Once quaint Hobart has been recast as a small but modern city in the past two years. GASP 2 (Glenorchy Art & Sculpture Park Stage 2) responds both to the surrounding waterside landscape and a newfound sophistication in the city - sparked by the creation of MONA, a privately owned, A$80 million museum that has attracted art-savvy tourism. Local firm Room 11 Architects, lead by chief architect Thomas Bailey, created GASP 2. A concrete pavilion, it serves as both a ferry terminal servicing MONA and a stop-off point for those who prefer to cycle to the gallery along GASP 1 - a 4k-long wooden boardwalk and pathway. MONA, situated just outside of Hobart, has attracted over 400,000 visitors in its first year alone - drawn to the private collection of antiquities and contemporary art amassed by local boy turned billionaire professional gambler David Walsh. GASP! 2 is situated in Walsh's boyhood suburb of Glenorchy, a once struggling suburb that has welcomed the influx of tourism money and the nine-hectare sculpture park, ferry terminal and pavilion. Photography: Ben Hosking

GASP 2, Glenorchy


(Image credit: TBC)

GASP 2, Glenorchy


(Image credit: TBC)

Luna, Melbourne

Luna, Melbourne, by Elenberg Fraser (opens in new tab)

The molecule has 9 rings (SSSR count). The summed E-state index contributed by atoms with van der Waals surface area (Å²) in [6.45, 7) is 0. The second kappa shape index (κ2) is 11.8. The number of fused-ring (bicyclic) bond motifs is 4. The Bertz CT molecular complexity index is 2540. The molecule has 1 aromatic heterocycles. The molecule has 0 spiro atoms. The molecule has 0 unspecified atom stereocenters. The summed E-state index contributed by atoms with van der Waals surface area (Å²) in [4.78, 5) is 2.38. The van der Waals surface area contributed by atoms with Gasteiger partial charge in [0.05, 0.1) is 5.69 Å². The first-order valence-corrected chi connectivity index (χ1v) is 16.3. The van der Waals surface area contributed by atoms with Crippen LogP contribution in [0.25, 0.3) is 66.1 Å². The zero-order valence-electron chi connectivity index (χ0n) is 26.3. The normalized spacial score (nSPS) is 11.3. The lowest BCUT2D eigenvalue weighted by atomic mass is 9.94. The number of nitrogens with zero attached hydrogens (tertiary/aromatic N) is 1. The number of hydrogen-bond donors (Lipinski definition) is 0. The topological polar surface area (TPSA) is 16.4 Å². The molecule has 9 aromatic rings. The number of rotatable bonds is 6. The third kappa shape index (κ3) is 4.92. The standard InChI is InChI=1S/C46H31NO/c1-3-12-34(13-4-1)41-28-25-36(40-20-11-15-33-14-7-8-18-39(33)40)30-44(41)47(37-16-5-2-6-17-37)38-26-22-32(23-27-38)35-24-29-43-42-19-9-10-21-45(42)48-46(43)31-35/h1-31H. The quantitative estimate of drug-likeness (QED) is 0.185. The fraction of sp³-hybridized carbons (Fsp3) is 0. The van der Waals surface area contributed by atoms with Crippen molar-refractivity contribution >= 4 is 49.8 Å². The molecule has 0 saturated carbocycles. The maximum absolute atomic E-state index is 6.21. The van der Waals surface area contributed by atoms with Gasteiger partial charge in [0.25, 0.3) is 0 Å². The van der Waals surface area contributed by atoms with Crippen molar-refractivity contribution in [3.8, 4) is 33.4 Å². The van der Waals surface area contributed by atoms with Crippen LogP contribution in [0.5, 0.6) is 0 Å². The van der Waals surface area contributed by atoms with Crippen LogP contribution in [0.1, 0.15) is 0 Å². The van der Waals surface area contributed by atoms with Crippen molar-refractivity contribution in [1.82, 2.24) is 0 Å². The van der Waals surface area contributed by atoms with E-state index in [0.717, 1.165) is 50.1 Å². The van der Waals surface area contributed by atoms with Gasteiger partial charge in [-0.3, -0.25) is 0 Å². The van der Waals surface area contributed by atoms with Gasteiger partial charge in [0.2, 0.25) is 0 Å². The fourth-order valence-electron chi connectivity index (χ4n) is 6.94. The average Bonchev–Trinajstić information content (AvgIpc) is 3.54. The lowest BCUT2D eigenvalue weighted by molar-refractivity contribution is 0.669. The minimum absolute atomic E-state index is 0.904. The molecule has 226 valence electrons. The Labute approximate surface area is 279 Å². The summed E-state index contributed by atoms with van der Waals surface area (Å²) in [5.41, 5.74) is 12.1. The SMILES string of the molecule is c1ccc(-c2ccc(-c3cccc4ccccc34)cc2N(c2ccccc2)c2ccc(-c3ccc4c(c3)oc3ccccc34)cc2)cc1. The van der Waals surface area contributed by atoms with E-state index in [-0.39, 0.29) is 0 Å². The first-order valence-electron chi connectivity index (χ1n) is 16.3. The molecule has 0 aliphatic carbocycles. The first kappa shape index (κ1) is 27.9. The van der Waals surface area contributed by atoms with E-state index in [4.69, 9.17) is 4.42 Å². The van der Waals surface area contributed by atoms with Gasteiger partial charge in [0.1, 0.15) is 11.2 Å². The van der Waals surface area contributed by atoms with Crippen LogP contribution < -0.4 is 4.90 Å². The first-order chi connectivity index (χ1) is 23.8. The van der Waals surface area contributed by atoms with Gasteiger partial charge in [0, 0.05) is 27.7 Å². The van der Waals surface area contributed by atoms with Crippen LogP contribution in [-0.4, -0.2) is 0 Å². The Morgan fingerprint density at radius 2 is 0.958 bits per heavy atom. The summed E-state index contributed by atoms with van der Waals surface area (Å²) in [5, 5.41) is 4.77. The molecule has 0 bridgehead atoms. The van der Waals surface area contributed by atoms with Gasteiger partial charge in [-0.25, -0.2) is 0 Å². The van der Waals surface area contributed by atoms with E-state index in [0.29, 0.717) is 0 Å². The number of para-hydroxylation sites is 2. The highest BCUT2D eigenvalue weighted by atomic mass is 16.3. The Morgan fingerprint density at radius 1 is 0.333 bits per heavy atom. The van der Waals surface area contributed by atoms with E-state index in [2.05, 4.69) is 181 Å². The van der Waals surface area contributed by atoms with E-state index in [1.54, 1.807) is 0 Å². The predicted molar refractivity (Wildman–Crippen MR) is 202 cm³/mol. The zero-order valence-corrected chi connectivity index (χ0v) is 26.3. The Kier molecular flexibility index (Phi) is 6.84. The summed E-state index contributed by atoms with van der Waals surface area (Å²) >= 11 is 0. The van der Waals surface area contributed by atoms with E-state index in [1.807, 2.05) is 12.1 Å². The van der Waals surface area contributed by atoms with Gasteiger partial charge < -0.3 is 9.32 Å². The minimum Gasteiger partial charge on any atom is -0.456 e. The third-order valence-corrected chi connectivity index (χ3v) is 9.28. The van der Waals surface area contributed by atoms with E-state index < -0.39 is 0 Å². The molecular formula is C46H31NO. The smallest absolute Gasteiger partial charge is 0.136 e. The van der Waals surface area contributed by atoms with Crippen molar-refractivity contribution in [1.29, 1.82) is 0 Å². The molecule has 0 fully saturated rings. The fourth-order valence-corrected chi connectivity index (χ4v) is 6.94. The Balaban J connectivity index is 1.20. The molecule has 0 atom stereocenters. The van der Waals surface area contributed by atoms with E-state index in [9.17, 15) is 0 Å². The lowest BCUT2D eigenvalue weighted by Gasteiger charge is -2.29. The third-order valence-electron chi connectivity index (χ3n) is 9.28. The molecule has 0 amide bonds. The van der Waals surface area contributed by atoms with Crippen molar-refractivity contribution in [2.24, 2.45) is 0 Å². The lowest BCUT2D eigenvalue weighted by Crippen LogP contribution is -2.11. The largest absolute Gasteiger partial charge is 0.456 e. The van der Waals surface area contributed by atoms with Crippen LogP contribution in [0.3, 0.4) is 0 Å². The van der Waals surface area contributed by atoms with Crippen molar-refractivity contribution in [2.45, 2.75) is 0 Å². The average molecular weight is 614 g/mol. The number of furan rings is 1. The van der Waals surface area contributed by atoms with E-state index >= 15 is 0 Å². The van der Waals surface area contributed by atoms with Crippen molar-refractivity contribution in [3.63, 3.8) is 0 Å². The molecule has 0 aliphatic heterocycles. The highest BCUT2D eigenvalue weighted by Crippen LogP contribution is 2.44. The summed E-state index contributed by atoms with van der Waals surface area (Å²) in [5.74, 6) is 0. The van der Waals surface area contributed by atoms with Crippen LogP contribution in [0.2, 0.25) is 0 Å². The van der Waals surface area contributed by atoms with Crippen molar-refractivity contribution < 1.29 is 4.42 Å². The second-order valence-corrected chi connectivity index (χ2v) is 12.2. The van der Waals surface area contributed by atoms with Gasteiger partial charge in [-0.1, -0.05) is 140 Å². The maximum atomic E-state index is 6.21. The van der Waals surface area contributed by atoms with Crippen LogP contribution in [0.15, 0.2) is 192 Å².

(Image credit: TBC)

Luna, Melbourne, by Elenberg Fraser (opens in new tab)
If you're tired of designers describing their buildings in arch-industry speak this might be the apartment for you. It's based on Princess Leia's 'dancing girl' gold bikini. Yes, that's right, the intellectual underpinning of Luna's curvy, shimmering gold façade is Carrie Fisher's iconic outfit in Return of the Jedi. Add the fact that it stands 700m from St Kilda beach and the gold bikini metaphor makes even more sense. But local firm Elenberg Fraser's $16.2 million, four-storey residential project Luna is not just a shiny thing that catches the eye; the narrow sliver of land on which it was constructed demanded a clever use of space and attention to privacy. The resulting shape is reminiscent of New York's Fifth Avenue Flatiron building. To keep things private, shutters fitted with outside lights wrap around the building. More privacy is provided by the building's skin. Its woven anodised aluminium mesh is shaped in a way that allows residents to see out, but blocks the view in. Gold tinted glass works to not only reflect unwanted views but also mediates against the harsh summer sun.